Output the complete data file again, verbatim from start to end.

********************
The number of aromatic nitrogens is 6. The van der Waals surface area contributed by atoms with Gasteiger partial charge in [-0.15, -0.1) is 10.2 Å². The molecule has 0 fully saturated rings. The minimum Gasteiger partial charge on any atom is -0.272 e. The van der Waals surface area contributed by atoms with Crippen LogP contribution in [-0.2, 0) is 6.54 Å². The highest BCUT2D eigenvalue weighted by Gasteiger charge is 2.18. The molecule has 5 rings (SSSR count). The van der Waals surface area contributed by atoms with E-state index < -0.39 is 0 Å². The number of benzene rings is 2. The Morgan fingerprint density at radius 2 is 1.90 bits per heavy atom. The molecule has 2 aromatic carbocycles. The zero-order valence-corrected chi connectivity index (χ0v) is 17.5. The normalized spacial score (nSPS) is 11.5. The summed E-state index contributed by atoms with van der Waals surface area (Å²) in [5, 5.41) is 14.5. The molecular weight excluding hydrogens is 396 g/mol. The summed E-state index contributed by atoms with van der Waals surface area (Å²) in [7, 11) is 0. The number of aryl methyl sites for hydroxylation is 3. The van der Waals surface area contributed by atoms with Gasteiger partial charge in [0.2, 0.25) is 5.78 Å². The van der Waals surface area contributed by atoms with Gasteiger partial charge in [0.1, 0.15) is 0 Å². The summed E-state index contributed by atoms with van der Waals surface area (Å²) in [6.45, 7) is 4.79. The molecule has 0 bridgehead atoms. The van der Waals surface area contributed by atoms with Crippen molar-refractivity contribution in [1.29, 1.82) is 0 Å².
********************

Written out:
The number of aromatic nitrogens is 6. The van der Waals surface area contributed by atoms with Gasteiger partial charge in [-0.15, -0.1) is 10.2 Å². The molecule has 0 fully saturated rings. The minimum Gasteiger partial charge on any atom is -0.272 e. The van der Waals surface area contributed by atoms with Crippen LogP contribution in [-0.2, 0) is 6.54 Å². The highest BCUT2D eigenvalue weighted by Gasteiger charge is 2.18. The molecule has 5 rings (SSSR count). The van der Waals surface area contributed by atoms with E-state index < -0.39 is 0 Å². The number of benzene rings is 2. The Morgan fingerprint density at radius 2 is 1.90 bits per heavy atom. The molecule has 2 aromatic carbocycles. The zero-order valence-corrected chi connectivity index (χ0v) is 17.5. The normalized spacial score (nSPS) is 11.5. The summed E-state index contributed by atoms with van der Waals surface area (Å²) in [5, 5.41) is 14.5. The molecular weight excluding hydrogens is 396 g/mol. The summed E-state index contributed by atoms with van der Waals surface area (Å²) in [7, 11) is 0. The number of aryl methyl sites for hydroxylation is 3. The van der Waals surface area contributed by atoms with Gasteiger partial charge in [0.2, 0.25) is 5.78 Å². The van der Waals surface area contributed by atoms with Gasteiger partial charge in [0.1, 0.15) is 0 Å². The summed E-state index contributed by atoms with van der Waals surface area (Å²) in [6.45, 7) is 4.79. The molecule has 0 bridgehead atoms. The van der Waals surface area contributed by atoms with Crippen molar-refractivity contribution in [1.29, 1.82) is 0 Å².